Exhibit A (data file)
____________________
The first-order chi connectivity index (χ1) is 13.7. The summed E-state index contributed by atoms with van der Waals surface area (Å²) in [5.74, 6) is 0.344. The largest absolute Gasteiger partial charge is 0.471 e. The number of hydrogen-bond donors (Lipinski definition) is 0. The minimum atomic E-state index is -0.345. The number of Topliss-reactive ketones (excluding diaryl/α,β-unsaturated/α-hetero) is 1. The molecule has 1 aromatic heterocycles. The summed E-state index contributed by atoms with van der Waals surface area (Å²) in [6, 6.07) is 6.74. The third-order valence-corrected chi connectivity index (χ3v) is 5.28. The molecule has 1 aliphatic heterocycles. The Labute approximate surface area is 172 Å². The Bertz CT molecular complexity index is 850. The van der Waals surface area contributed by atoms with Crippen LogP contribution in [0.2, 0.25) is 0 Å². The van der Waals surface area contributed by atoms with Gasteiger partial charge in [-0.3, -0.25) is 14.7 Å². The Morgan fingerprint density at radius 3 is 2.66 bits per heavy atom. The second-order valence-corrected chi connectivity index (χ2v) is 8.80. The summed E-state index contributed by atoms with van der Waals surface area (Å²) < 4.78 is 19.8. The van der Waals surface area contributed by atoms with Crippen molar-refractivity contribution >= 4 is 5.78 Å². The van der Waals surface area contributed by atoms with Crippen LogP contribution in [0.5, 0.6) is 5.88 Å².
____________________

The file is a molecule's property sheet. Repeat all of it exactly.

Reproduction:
The first-order chi connectivity index (χ1) is 13.7. The summed E-state index contributed by atoms with van der Waals surface area (Å²) in [5.74, 6) is 0.344. The largest absolute Gasteiger partial charge is 0.471 e. The number of hydrogen-bond donors (Lipinski definition) is 0. The minimum atomic E-state index is -0.345. The number of Topliss-reactive ketones (excluding diaryl/α,β-unsaturated/α-hetero) is 1. The molecule has 1 aromatic heterocycles. The summed E-state index contributed by atoms with van der Waals surface area (Å²) in [6, 6.07) is 6.74. The third-order valence-corrected chi connectivity index (χ3v) is 5.28. The molecule has 1 aliphatic heterocycles. The Labute approximate surface area is 172 Å². The Bertz CT molecular complexity index is 850. The van der Waals surface area contributed by atoms with Crippen LogP contribution in [0.2, 0.25) is 0 Å². The van der Waals surface area contributed by atoms with Gasteiger partial charge in [-0.3, -0.25) is 14.7 Å². The Morgan fingerprint density at radius 3 is 2.66 bits per heavy atom. The second-order valence-corrected chi connectivity index (χ2v) is 8.80. The summed E-state index contributed by atoms with van der Waals surface area (Å²) < 4.78 is 19.8. The van der Waals surface area contributed by atoms with Crippen molar-refractivity contribution >= 4 is 5.78 Å². The van der Waals surface area contributed by atoms with Crippen LogP contribution in [0.5, 0.6) is 5.88 Å².